The life history of red cocklebur weevil remains unknown, but it has been suggested that the biology may be similar to the ironweed curculio as both species are found in central and eastern states in the USA. After the overwintering period, adults emerge in early to mid-summer, depending on the location. In Kentucky, adults were observed since mid-May in sunflower. Adults feed on stems and petioles, with feeding sites usually turn black and become distorted. In ironweed, most eggs are deposited in the upper portion of young stems. The egg cavity is shallow and longer than wide. After hatching, the larva bores up into the center of the stem for a short distance, and then, it bores down as it feeds on stem and root tissues. Infested stems usually contain small openings full of debris, which is quite likely that the larva makes them to get rid of frass. There is usually one larva per host but in western Kentucky, we have found sunflower plants with two to three larvae (Fig. 4) and many exit holes that may indicate higher larval presence. Fully developed larvae can be found in early-August. Larvae are subcylindrical, ~ 11 mm long, creamy white, head reddish brown. The pupal chamber is located at the bottom of the main stem and can be recognized by packed debris surrounding the chamber. During late August or early September, adults chew their way out of the plant (Fig. 5). Some adults can still be found within the stem in mid-October.

Larvae of red cocklebur weevil
Figure 4. Larvae of red cocklebur weevil found in sunflower. Notice the damaged tissue along the pith. Photo by A. Falcon-Brindis.

Further Readings

  • Anderson, R. S. 2002. Chapter 131. Curculionidae [pp. 722–815]. In: American Beetles Polyphaga: Scarabaeioidea through Curculionoidea, Volume 2 (R. H. Arnett, Jr., M. C. Thomas, P. E. Skelley, and J. H. Frank, editors). CRC Press, Boca Raton, FL. 861 pp.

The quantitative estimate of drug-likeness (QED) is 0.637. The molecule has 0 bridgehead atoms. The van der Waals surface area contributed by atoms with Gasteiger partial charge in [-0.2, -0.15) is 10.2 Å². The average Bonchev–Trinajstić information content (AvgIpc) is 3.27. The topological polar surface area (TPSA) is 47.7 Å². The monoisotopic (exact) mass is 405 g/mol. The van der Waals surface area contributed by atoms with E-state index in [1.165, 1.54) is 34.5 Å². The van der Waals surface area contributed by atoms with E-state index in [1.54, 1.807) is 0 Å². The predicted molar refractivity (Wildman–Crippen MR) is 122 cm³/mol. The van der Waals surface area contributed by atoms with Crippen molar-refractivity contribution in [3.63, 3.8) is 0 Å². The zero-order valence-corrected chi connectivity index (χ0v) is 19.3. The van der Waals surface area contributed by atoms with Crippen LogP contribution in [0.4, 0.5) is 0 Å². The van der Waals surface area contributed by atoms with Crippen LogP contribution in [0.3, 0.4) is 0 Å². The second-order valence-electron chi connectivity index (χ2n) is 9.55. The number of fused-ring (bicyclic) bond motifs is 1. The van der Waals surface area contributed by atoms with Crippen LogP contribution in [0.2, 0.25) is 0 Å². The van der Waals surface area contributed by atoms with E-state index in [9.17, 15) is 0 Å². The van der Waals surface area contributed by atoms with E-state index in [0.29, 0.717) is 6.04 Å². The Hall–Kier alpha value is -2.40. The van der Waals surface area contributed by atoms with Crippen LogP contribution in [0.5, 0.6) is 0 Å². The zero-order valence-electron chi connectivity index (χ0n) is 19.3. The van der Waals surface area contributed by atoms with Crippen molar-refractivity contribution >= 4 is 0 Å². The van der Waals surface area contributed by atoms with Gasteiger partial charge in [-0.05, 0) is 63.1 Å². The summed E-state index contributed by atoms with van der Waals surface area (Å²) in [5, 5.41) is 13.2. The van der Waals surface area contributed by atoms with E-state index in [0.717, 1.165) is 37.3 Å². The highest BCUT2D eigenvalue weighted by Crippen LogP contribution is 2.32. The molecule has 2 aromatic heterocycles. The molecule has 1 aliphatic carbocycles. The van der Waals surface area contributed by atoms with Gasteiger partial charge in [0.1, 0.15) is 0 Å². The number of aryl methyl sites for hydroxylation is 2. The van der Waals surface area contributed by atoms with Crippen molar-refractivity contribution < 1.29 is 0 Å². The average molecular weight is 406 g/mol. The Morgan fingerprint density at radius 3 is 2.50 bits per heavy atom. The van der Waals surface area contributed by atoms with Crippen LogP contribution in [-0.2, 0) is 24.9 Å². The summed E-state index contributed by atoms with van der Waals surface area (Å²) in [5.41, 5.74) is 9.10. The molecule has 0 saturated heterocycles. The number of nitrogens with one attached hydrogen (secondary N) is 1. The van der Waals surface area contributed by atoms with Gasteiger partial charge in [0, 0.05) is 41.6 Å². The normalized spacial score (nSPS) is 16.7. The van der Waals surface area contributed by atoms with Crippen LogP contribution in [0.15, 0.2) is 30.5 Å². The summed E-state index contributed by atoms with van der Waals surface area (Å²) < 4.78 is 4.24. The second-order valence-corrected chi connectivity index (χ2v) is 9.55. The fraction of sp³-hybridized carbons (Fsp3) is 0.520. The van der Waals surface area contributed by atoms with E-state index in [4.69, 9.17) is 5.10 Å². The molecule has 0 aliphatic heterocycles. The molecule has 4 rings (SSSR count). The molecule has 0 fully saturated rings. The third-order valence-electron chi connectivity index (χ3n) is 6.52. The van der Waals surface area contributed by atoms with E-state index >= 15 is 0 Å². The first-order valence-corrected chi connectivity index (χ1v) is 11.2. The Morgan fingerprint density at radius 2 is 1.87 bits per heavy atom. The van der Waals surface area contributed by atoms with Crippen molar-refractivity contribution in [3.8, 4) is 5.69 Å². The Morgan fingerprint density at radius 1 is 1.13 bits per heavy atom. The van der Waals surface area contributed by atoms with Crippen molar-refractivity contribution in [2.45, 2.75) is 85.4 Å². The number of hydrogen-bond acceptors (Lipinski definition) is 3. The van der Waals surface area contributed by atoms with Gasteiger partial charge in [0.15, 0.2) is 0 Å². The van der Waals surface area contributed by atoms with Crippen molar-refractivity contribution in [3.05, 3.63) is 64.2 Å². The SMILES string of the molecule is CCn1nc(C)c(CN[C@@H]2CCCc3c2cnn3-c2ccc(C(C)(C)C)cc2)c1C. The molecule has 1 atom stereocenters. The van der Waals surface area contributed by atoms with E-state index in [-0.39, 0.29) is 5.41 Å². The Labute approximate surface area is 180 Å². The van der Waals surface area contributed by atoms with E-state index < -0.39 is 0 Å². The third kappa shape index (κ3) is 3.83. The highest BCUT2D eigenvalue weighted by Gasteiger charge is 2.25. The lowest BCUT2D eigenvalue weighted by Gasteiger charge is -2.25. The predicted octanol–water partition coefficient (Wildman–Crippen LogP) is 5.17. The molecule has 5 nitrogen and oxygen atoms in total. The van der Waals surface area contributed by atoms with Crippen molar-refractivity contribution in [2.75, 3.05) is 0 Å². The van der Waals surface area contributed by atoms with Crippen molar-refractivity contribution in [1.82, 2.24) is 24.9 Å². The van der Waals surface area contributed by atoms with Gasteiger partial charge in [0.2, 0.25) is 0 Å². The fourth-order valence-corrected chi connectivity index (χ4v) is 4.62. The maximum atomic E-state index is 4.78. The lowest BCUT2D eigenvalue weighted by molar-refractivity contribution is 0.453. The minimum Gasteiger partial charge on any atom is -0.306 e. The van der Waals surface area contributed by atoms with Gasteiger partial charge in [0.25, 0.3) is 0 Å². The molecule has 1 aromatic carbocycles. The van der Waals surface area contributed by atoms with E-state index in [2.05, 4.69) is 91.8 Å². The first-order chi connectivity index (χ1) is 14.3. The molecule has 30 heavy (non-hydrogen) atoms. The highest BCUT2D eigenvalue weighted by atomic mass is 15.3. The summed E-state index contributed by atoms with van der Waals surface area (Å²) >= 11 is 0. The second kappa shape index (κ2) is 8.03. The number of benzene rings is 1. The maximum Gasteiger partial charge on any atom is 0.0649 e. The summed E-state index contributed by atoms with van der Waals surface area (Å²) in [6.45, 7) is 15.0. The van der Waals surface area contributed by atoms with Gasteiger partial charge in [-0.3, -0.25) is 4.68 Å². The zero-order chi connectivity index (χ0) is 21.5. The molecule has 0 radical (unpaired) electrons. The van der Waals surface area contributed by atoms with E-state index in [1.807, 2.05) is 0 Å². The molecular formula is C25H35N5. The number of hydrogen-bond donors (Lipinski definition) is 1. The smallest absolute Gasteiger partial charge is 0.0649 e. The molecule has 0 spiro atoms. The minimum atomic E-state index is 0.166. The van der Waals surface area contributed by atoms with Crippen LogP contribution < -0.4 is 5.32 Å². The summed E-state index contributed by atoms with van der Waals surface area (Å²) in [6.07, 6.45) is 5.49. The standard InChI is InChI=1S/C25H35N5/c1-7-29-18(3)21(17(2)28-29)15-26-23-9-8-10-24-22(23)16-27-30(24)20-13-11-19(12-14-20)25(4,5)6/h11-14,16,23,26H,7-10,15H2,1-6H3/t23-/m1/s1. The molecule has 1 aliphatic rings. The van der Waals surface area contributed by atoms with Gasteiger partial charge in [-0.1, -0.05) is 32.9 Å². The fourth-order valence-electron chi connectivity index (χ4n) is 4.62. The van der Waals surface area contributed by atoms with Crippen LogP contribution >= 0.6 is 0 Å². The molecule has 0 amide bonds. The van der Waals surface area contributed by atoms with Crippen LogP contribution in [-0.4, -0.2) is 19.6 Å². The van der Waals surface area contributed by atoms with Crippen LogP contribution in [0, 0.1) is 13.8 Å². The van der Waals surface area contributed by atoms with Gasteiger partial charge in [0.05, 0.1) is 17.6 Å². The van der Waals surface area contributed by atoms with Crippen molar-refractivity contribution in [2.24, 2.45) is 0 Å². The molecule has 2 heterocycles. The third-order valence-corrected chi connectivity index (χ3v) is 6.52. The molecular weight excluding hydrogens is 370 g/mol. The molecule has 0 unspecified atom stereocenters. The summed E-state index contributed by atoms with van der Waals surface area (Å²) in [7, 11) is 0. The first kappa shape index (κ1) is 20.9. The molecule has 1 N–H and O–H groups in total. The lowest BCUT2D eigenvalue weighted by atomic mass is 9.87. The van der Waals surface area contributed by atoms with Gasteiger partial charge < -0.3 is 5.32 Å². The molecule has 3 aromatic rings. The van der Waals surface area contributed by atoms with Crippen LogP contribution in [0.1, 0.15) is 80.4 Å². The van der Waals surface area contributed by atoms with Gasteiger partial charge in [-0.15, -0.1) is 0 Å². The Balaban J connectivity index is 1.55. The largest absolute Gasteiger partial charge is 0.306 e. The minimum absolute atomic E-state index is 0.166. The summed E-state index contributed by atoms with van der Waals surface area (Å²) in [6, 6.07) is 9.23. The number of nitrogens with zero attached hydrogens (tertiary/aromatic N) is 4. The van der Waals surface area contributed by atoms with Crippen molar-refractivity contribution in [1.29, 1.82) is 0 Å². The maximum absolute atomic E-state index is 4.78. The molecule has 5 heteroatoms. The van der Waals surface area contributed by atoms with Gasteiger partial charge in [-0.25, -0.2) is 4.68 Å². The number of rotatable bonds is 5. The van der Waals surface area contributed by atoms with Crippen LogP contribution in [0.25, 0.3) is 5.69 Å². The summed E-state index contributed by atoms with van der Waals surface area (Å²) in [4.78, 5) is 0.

• Michaud, J. P., Jawwad A. Qureshi, and Angela K. Grant. Sunflowers as a trap crop for reducing soybean losses to the stalk borer Dectes texanus (Coleoptera: Cerambycidae). Pest Management Science: formerly Pesticide Science 63.9 (2007): 903-909.
  • Vaurie, P. 1980. Revision of Rhodobaenus. Part 1, Species in South America (Coleoptera, Curculionidae, Rhynchophorinae). Bulletin of the AMNH (167: 1) 
  • Vaurie, P. 1981. Revision of Rhodobaenus. Part 2, Species in North America (Canada to Panama) (Coleoptera, Curculionidae, Rhynchophorinae). Bulletin of the AMNH (171:2) 
  • Weiss, H. B., and R. B. Lott 1923. Notes on Rhodobaenus 13-punctatus (III.), the Cockle-Bur Bill-Bug (Col.). Ent. News, vol. 34, pp. 103-106.
infestation of sunflower by the red cocklebur weevil
Figure 5. Diagram of the infestation of sunflower by the red cocklebur weevil. Longitudinal section of the host plant: after egg hatch, the larva moves to feed in the pith, which eventually turns necrotic and is no longer occupied by the larva. The pupal chamber is surrounded by debris. Finally, the adult escapes through holes bored either in the root or stem. Graph designed by A. Falcon-Brindis.

Issued: 5/22

CAUTION! Pesticide recommendations in this publication are registered for use in Kentucky, USA ONLY! The use of some products may not be legal in your state or country. Please check with your local county agent or regulatory official before using any pesticide mentioned in this publication. 


Contact Information

S-225 Ag Science Center Lexington, KY 40546-0091

(859) 257-7450